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In the code below, I give two main classes - TestWorks, and TestCompilesButFails. I'm not sure I understand the failure - it would appear that the Arrays.asList() expression is being given type "List of AbstractBaseClass", but why would it ever be correct to give a type here that references a package-local class in another package?

// failing test class
import somepackage.*;
import java.util.Arrays;

public class TestCompilesButFails {
    public static void main(String [] args){
        // fails here with java.lang.IllegalAccessError: 
        // tried to access class somepackage.AbstractBaseClass 
        // from class TestCompilesButFails
        for (Object o : Arrays.asList(new ConcreteA(), new ConcreteB())) { 
            System.out.println(o);
        }
    }
}


// package-local abstract base class
package somepackage;

abstract class AbstractBaseClass {
    public abstract void doSomething();
}

// next two classes - public extenders of abstract base class
package somepackage;

public class ConcreteA extends AbstractBaseClass {
    public void doSomething(){
        System.out.print("Look, ma!\n");
    }
}

package somepackage;

public class ConcreteB extends AbstractBaseClass {
    public void doSomething(){
        System.out.print("No types!\n");
    }
}

// working test 
import somepackage.*;

public class TestWorks {
    public static void main(String [] args){
        new ConcreteA().doSomething();
        new ConcreteB().doSomething();
    }
}
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Just to eliminate another factor - replacing Arrays.asList() with private static <T> List<T> myAsList(T first, T second) gives the same problem - it has nothing to do with varargs in Arrays.asList() –  nerdytenor Nov 10 '11 at 0:38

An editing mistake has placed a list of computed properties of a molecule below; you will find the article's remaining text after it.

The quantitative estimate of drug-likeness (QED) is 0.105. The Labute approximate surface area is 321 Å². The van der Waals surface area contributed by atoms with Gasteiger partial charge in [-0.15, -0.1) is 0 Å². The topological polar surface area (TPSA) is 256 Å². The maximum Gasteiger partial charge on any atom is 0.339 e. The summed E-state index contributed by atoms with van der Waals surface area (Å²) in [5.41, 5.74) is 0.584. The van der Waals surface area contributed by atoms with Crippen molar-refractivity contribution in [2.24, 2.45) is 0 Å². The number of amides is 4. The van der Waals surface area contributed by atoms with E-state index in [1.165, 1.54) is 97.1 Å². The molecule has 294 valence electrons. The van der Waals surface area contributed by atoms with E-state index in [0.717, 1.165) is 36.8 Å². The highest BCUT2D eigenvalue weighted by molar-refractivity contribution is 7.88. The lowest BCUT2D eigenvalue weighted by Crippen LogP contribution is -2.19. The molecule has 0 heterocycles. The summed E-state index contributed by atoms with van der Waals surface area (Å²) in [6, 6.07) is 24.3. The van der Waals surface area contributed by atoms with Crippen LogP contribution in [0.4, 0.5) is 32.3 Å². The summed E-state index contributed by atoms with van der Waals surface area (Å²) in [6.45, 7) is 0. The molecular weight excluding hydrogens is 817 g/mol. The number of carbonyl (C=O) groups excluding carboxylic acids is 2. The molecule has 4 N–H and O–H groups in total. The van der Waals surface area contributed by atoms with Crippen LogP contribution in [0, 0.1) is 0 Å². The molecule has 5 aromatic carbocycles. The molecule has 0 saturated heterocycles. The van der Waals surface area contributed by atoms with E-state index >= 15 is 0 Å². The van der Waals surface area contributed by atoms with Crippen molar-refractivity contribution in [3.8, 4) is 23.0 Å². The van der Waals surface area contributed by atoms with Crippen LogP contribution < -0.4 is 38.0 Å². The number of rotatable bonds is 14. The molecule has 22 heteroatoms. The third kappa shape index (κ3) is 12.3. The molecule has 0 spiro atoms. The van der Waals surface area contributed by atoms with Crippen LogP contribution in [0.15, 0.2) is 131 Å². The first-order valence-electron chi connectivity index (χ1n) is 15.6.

2 Answers 2

up vote 3 down vote accepted

Because the type inference algorithm specified in the Java Language Specification does not take into account type visibility:

A supertype constraint T :> X implies that the solution is one of supertypes of X. Given several such constraints on T, we can intersect the sets of supertypes implied by each of the constraints, since the type parameter must be a member of all of them. We can then choose the most specific type that is in the intersection.

As for why they defined it that way, I suspect it was to avoid making an already quite complex algorithm more complex for the sole purpose of handling rare corner cases. After all, they also write:

Note also that type inference does not affect soundness in any way. If the types inferred are nonsensical, the invocation will yield a type error. The type inference algorithm should be viewed as a heuristic, designed to perfdorm well in practice. If it fails to infer the desired result, explicit type paramneters may be used instead.

Which in your case would be:

    for (Object o : Arrays.<Object>asList(new ConcreteA(), new ConcreteB())) { 
        System.out.println(o);
    }
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Thanks for finding the relevant portion in the java spec - I suspected it was just finding the most 'specific' common ancestor without regards to visibility. –  nerdytenor Nov 10 '11 at 15:24
    
I'm still not sure why specifying the most specific visible ancestor would be more complicated in practice... I'll have to think about that. –  nerdytenor Nov 10 '11 at 15:25

I think what you're referring to is java's "package protected" classification; a method or variable which is not declared to be public, private, or protected is thereby "package protected", and can therefore be accessed by any class in that package. It's not used that much (thankfully), and I don't think it was a good default, but it's been that way since Java 1.0.

share|improve this answer
    
Changed my question to refer to package local to be more explicit. My question remains, though. –  nerdytenor Nov 9 '11 at 23:52
    
As an aside, I find package local classes to be extremely useful. –  nerdytenor Nov 9 '11 at 23:54
    
Try not to use package scope unless really necessary. It hurts re-usability. –  Steven Nov 10 '11 at 1:23
    
@Steven Yes - package scope is useful when you don't want re-usability, but rather when you want information hiding at the class level. –  nerdytenor Nov 10 '11 at 15:27
    
Why would you ever want to do that other than for hack code? –  Steven Nov 10 '11 at 23:29

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